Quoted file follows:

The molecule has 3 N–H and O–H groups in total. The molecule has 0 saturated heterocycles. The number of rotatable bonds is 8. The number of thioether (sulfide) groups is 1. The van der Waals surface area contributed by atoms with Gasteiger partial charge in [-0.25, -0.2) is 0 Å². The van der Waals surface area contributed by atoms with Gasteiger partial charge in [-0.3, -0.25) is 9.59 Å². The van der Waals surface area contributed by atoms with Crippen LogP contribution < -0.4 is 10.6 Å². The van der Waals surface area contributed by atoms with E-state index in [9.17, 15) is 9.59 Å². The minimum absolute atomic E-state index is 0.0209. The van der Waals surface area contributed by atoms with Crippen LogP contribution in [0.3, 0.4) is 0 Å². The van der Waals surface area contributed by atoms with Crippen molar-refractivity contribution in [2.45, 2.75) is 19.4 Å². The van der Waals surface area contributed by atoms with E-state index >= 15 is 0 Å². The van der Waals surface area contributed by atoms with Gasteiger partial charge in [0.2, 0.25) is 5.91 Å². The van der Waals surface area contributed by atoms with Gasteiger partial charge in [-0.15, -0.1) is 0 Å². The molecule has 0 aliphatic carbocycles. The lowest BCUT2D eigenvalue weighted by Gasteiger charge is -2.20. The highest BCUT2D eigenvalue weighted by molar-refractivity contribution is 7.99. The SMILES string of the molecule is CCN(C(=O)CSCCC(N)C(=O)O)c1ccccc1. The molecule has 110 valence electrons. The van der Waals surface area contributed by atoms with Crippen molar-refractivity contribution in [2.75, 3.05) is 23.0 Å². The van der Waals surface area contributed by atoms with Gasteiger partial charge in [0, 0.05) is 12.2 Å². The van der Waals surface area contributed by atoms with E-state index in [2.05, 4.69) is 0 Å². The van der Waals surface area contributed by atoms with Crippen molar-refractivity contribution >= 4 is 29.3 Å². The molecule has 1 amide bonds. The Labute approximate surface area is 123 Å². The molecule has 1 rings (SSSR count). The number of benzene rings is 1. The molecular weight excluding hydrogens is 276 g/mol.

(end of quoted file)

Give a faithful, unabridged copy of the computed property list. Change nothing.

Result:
The molecule has 3 N–H and O–H groups in total. The molecule has 0 saturated heterocycles. The number of rotatable bonds is 8. The number of thioether (sulfide) groups is 1. The van der Waals surface area contributed by atoms with Gasteiger partial charge in [-0.25, -0.2) is 0 Å². The van der Waals surface area contributed by atoms with Gasteiger partial charge in [-0.3, -0.25) is 9.59 Å². The van der Waals surface area contributed by atoms with Crippen LogP contribution < -0.4 is 10.6 Å². The van der Waals surface area contributed by atoms with E-state index in [9.17, 15) is 9.59 Å². The minimum absolute atomic E-state index is 0.0209. The van der Waals surface area contributed by atoms with Crippen LogP contribution in [0.3, 0.4) is 0 Å². The van der Waals surface area contributed by atoms with Crippen molar-refractivity contribution in [2.45, 2.75) is 19.4 Å². The van der Waals surface area contributed by atoms with E-state index >= 15 is 0 Å². The van der Waals surface area contributed by atoms with Gasteiger partial charge in [0.2, 0.25) is 5.91 Å². The van der Waals surface area contributed by atoms with Gasteiger partial charge in [-0.15, -0.1) is 0 Å². The molecule has 0 aliphatic carbocycles. The lowest BCUT2D eigenvalue weighted by Gasteiger charge is -2.20. The highest BCUT2D eigenvalue weighted by molar-refractivity contribution is 7.99. The SMILES string of the molecule is CCN(C(=O)CSCCC(N)C(=O)O)c1ccccc1. The molecule has 110 valence electrons. The van der Waals surface area contributed by atoms with Crippen molar-refractivity contribution in [2.75, 3.05) is 23.0 Å². The van der Waals surface area contributed by atoms with Gasteiger partial charge in [0, 0.05) is 12.2 Å². The van der Waals surface area contributed by atoms with E-state index in [2.05, 4.69) is 0 Å². The van der Waals surface area contributed by atoms with Crippen molar-refractivity contribution >= 4 is 29.3 Å². The molecule has 1 amide bonds. The Labute approximate surface area is 123 Å². The molecule has 1 rings (SSSR count). The number of benzene rings is 1. The molecular weight excluding hydrogens is 276 g/mol.